Joseph was a wise and just man; but he was not all-knowing. His decisions seemed to make sense at the time, but they also contributed to a gradual inner disintegration of Egyptian society. Subsequently full of resentment at what they had become, the Egyptians proceeded to enslave the children of Abraham, Isaac, and Jacob.

Succeeding chapters follow a similar methodology. Whether the topic is the nature of innovation, the origins and content of trust, the meaning of integrity in commercial relationships, or the willingness to take risks and venture out into the unknown, Eisenberg patiently teases out the implications of particular portions of Genesis to highlight what is going on beneath the surface of these dimensions of economic life.

Especially fascinating is how Eisenberg deploys the final verses of the Parashat Vayigash to illuminate how Joseph, as the Pharaoh’s powerful vizier, inadvertently opened the door to weakening free economic and associational activity throughout Egypt by entrusting the government with such a prominent and lasting role in addressing crop-failures and famine. The negative effects of the state taking on such responsibilities may, Eisenberg says, have been tempered by Joseph’s prudence and probity. But there are always unintended consequences, one of which, Eisenberg suggests, was to undermine the self-reliance of ordinary Egyptians and the social ties that bound them together. Economies, Eisenberg stresses, are delicate things, and there are always many unknowns which follow from government interventions into complicated economic ecosystems.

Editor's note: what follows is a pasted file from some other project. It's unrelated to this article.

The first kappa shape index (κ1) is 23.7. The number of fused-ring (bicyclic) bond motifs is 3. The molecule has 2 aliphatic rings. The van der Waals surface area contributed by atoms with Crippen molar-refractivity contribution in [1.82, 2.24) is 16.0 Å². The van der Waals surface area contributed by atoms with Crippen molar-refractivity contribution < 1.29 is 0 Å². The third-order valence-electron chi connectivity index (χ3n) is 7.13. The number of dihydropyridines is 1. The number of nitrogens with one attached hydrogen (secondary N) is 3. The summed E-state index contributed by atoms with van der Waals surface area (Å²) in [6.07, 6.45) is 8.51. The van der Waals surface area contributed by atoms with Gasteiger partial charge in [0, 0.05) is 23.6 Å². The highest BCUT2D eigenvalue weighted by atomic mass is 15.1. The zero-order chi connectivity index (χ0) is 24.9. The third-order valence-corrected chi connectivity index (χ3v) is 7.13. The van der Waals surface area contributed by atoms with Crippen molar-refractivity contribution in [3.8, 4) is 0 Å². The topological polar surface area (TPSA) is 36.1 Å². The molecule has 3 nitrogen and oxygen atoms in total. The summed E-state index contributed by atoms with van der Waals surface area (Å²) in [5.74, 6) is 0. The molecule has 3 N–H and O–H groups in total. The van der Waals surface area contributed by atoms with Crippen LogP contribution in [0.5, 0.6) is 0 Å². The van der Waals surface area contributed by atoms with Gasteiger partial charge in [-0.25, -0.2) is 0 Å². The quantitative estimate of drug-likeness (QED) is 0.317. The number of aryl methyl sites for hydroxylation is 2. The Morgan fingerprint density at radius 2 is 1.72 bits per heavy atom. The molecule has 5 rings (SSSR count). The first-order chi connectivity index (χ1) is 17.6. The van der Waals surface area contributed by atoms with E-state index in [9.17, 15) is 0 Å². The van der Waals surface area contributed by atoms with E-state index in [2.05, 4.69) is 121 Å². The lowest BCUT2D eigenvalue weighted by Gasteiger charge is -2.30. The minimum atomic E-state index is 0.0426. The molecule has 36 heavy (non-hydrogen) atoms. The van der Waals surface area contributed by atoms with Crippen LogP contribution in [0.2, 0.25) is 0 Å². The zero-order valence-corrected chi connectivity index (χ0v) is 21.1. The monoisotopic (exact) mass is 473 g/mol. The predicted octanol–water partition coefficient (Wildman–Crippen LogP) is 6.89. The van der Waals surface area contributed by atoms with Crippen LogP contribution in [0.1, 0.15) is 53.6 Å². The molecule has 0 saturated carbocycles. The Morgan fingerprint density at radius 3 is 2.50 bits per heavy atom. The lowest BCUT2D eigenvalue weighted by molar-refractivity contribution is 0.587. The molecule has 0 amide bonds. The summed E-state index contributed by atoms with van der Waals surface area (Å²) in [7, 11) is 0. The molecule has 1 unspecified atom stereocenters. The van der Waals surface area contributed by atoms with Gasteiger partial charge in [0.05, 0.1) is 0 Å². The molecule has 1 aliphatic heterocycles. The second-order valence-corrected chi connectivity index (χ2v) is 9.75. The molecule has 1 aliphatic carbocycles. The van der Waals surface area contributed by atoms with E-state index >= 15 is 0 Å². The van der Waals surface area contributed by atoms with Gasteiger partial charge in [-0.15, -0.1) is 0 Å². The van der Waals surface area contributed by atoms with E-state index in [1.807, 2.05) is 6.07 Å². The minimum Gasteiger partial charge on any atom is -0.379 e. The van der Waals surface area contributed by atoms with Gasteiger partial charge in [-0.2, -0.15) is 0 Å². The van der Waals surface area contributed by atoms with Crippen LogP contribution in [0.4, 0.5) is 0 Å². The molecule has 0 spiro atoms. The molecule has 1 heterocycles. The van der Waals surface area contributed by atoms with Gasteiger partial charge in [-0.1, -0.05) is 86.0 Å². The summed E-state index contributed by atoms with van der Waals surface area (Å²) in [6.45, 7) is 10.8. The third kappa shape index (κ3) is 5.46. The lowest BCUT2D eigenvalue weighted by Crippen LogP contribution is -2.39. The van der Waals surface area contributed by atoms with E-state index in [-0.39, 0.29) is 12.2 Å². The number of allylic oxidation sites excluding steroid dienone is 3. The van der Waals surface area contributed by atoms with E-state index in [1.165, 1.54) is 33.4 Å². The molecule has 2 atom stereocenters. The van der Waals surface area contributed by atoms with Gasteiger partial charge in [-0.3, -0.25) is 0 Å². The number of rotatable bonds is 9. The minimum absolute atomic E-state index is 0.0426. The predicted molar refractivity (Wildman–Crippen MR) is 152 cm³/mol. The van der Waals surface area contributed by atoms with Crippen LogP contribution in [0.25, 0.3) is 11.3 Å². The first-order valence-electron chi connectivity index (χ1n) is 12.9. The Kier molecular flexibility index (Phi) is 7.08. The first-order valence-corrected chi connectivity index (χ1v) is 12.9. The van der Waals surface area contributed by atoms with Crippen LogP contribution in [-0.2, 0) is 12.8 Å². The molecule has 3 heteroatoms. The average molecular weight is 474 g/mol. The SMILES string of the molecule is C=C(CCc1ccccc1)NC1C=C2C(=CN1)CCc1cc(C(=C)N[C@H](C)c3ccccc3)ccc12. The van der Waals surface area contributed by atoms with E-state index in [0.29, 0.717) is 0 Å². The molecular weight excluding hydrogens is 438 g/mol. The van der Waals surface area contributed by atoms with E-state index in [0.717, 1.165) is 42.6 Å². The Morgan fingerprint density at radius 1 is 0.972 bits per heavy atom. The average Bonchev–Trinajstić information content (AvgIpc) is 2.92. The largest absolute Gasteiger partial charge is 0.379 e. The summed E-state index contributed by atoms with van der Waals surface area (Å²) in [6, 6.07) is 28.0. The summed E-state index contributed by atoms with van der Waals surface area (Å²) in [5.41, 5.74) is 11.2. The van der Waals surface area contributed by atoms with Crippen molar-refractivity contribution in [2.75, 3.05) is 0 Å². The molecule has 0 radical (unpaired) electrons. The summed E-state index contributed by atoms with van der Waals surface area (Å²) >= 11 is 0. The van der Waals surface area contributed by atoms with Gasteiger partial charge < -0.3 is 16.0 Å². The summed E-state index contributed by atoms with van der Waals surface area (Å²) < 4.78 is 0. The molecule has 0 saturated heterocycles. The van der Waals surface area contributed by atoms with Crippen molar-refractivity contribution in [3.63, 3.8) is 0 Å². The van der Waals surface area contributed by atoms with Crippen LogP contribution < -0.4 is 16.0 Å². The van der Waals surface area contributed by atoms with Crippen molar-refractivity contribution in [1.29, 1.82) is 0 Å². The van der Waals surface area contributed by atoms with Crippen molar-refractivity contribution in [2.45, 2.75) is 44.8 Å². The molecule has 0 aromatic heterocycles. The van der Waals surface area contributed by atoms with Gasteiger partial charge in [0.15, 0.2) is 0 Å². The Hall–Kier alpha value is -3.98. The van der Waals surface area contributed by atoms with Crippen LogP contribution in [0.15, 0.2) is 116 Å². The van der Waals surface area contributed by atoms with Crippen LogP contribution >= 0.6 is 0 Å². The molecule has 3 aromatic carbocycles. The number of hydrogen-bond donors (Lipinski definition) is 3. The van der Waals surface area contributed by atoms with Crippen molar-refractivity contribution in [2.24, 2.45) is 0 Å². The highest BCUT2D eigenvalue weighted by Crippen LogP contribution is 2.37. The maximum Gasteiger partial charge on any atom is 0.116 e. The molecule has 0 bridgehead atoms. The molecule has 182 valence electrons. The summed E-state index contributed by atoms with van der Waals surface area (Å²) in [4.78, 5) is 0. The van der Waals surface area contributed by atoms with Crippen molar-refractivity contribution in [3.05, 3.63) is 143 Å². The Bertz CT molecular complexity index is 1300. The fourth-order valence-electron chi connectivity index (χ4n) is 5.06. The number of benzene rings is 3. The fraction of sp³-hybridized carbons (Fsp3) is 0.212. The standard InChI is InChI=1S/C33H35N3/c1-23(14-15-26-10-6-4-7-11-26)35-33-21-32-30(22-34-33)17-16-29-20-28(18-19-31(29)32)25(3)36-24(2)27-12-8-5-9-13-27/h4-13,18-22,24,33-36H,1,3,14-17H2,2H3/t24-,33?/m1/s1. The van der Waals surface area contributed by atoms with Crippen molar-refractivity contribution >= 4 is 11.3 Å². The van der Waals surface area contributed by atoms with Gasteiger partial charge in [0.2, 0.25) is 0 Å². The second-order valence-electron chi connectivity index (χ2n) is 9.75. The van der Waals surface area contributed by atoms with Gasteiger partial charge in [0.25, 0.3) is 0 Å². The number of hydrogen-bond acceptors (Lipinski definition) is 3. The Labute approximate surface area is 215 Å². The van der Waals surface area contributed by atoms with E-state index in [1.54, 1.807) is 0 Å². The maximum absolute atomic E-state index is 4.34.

From this standpoint, the Joseph narrative underscores the considerable gap between good intentions and unanticipated negative consequences, and provides a biblical anticipation of what F.A. Hayek called the knowledge problem. At the same time, Eisenberg’s account sheds new light on Joseph himself and his inherently human limitations. Joseph was a wise and just man; but he was not all-knowing. His decisions seemed to make sense at the time, but they also contributed to a gradual inner disintegration of Egyptian society. Subsequently full of resentment at what they had become, the Egyptians proceeded to enslave the children of Abraham, Isaac, and Jacob.

Spiritual and Material Wealth

Examining the effects of government intervention is not, however, where Eisenberg ends his commentary. Instead he turns to a different but perennial topic: that being the significance and value of material wealth. Widespread material prosperity is a relatively recent phenomenon in human history. Yet the possession of material wealth has long been viewed in ambiguous terms by religious and secular thinkers alike.